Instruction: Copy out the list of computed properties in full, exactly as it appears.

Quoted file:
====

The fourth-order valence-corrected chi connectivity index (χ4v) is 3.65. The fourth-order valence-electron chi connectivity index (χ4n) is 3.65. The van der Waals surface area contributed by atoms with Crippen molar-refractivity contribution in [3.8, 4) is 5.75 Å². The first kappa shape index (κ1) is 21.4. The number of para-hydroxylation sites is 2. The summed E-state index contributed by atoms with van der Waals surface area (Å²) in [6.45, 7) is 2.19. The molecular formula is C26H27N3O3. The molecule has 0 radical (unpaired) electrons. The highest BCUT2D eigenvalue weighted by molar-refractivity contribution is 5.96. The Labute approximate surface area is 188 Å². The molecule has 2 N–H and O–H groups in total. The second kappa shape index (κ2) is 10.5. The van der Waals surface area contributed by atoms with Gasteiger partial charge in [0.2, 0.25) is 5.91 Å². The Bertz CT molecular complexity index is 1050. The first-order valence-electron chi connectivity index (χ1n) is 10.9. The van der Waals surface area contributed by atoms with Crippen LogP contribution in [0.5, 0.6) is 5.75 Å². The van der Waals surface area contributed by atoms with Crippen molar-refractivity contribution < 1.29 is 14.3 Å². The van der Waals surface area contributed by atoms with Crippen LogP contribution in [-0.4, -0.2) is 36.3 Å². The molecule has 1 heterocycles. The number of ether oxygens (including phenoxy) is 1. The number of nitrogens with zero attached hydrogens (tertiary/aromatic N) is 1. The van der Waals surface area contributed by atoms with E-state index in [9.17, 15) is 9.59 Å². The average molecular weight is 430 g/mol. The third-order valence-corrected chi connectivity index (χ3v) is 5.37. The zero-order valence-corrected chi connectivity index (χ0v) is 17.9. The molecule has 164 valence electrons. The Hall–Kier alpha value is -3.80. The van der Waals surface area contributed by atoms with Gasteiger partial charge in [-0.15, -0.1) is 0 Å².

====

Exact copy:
The fourth-order valence-corrected chi connectivity index (χ4v) is 3.65. The fourth-order valence-electron chi connectivity index (χ4n) is 3.65. The van der Waals surface area contributed by atoms with Crippen molar-refractivity contribution in [3.8, 4) is 5.75 Å². The first kappa shape index (κ1) is 21.4. The number of para-hydroxylation sites is 2. The summed E-state index contributed by atoms with van der Waals surface area (Å²) in [6.45, 7) is 2.19. The molecular formula is C26H27N3O3. The molecule has 0 radical (unpaired) electrons. The highest BCUT2D eigenvalue weighted by molar-refractivity contribution is 5.96. The Labute approximate surface area is 188 Å². The molecule has 2 N–H and O–H groups in total. The second kappa shape index (κ2) is 10.5. The van der Waals surface area contributed by atoms with Gasteiger partial charge in [0.2, 0.25) is 5.91 Å². The Bertz CT molecular complexity index is 1050. The first-order valence-electron chi connectivity index (χ1n) is 10.9. The van der Waals surface area contributed by atoms with Crippen LogP contribution in [0.5, 0.6) is 5.75 Å². The van der Waals surface area contributed by atoms with Crippen molar-refractivity contribution < 1.29 is 14.3 Å². The van der Waals surface area contributed by atoms with Crippen LogP contribution in [-0.4, -0.2) is 36.3 Å². The molecule has 1 heterocycles. The number of ether oxygens (including phenoxy) is 1. The number of nitrogens with zero attached hydrogens (tertiary/aromatic N) is 1. The van der Waals surface area contributed by atoms with E-state index in [9.17, 15) is 9.59 Å². The average molecular weight is 430 g/mol. The third-order valence-corrected chi connectivity index (χ3v) is 5.37. The zero-order valence-corrected chi connectivity index (χ0v) is 17.9. The molecule has 164 valence electrons. The Hall–Kier alpha value is -3.80. The van der Waals surface area contributed by atoms with Gasteiger partial charge in [-0.15, -0.1) is 0 Å².